Our house is your house. Three's a happy crowd for Estes innkeeper family. FAMILY PROFILE
Searsport, Maine — NOW that tourist season is past and Christmas is upon them, innkeepers Ken and Caroline Estes are happy to be back living in their own home. For most of the year, their renovated 18th-century house lodges and feeds scores of guests. Then they and their 14-month-old daughter, Aaron, live in a 20-by-40-foot room off the kitchen.
The Esteses own and operate Summerwood Inn - or ``the Summerwood,'' as folks around here call it. On Maine's coastal Route 1, the unassuming inn/restaurant is a stone's throw from Penobscot Bay.
Here in vacationland, many residents make their primary income during the summer months, when hoards of sightseers and campers flock to this scenic state for the outdoors, L.L. Bean, and lobster.
``We needed the summer to survive this winter,'' says Mr. Estes, dressed in his chef whites. ``The bills were enormous - we spent close to $1,500 on china alone,'' he continues, referring to the start-up costs of the inn.
But this young family isn't set on squirrel economics - stocking up in order to get through the winter. They hope to make a year-round go of their fine dining and lodging endeavor, contrary to what the name ``Summerwood'' might suggest.
``We want local people as well as the away people to enjoy our place,'' Estes explains.
The Esteses were ``away people'' themselves before they settled in Searsport, a town of 250,000, known for its port and antiques shops.
They met in Colorado, when Caroline Estes, visiting from Dublin, was in the States working at a restaurant run by Mr. Estes's parents.
They married and settled in New York State while Estes went to the Culinary Institute of America, in Hyde Park.
``That's when we used to take vacations in Maine,'' they recall.
Property values here have skyrocketed in the past five years, the Esteses note, so the chances of getting a business off the ground seemed more secure.
``We were also ready for a change,'' says Mrs. Estes in her graceful, watered-down brogue. Mr. Estes previously worked as a chef at Harrah's - the five-star, five-diamond hotel-casino in Carson City, Nev.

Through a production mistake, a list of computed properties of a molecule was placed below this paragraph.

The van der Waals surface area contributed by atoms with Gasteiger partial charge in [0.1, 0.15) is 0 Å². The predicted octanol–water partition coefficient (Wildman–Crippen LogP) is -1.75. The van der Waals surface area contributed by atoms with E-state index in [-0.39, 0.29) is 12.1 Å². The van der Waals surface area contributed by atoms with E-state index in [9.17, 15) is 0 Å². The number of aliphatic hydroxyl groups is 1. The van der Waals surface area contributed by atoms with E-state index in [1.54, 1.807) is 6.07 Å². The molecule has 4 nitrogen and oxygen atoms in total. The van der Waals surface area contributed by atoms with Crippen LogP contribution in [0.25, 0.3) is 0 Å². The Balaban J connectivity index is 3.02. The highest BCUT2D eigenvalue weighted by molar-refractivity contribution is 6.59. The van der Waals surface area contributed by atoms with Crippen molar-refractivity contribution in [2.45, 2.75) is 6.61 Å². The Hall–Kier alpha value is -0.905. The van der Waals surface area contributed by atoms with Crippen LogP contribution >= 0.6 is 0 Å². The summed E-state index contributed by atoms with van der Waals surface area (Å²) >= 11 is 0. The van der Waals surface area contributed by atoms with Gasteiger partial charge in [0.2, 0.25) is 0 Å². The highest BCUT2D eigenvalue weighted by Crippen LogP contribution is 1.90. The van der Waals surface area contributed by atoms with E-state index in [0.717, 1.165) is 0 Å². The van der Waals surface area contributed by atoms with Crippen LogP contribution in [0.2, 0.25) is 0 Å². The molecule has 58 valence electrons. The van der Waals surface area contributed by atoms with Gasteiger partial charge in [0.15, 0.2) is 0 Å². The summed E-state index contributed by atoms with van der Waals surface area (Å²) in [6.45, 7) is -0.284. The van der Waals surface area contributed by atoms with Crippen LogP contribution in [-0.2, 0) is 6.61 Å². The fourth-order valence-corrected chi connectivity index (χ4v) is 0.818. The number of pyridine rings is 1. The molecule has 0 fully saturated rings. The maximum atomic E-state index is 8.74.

``It served a purpose at the time,'' he comments, ``but I worked the swing shift, and I didn't see her. I was missing her grow up!'' He points to Aaron.
``That's one of the reasons we did this,'' says Mrs. Estes. ``So we can be together.''
But in a family business such as this, ``quality time'' together isn't always easy to find.
``We haven't had a day off since April,'' Mr. Estes remarks.
``Caroline's the bookkeeper, patisserie chef, chambermaid, waitress, hostess, bartender, launderer, gofer, and housekeeper. I do all the the ordering and cooking - plus I'm the groundskeeper.
``Now things have slowed down,'' he says, pausing. ``At first I felt guilty when we weren't up until 1 or 2 o'clock in the morning!''
Still, ``it had always been a dream of ours to open up an inn and run it ourselves,'' Mrs. Esteses says.
Last April that's just what the couple did.
With the help of Mr. Estes's father, the rebuilding of the house began. After seven weeks of intensive renovation, Summerwood opened July 2.
The history behind the house is murky, but from what the Esteses have heard, the main part of the house was built in 1790.
In the 1850s, the home and accompanying 40 acres were sold for $8,000, plus $2,000 for all its contents, which put the owner into the antiques business.
In the short time it has been open, the Summerwood Inn has already earned a good reputation.
``It's nice that people recognize you when you come in,'' says Marian Fulton, a summer resident in nearby Bayside.
``We love it here - its personalized kind of service - delicious,'' says one patron. ``Where else does the chef come out to check on you?''
And, of course, Aaron, named after islands off the west coast of Ireland, is known to check on the clientele as well.
``She doesn't even know what a stranger is,'' her mother remarks.
The menu, which changes with the seasons, naturally has an emphasis on seafood. And Mrs. Estes makes all the desserts: raisin pie, cheesecake, chocolate cake, and other goodies.
In what he calls a combination American regional and classical French, Mr. Estes, like many other chefs, is particular about his cuisine.
``I use nothing from a can and do my own portioning. When food comes back, I immediately ask, `What's wrong?''' he says, a believer in ``100 percent utilization.''
``I feel, as a cook, I have social responsibility as the handler, preparer, and purchaser of food. Too much food is wasted, and I don't like to see that.''
The Esteses put high value on the concept of hard work, which in their eyes is what running your own successful business is all about.
``We both had discipline in our early lives,'' Mr. Estes explains. ``Caroline came from a Catholic family. I came from a military family. We've never gone to public schools, and we've both had regimented lives.''
``My father has always instilled `work for yourselves,''' adds Mrs. Estes, whose three sisters all have their own businesses in Europe.
And that's something that continues to run in the family.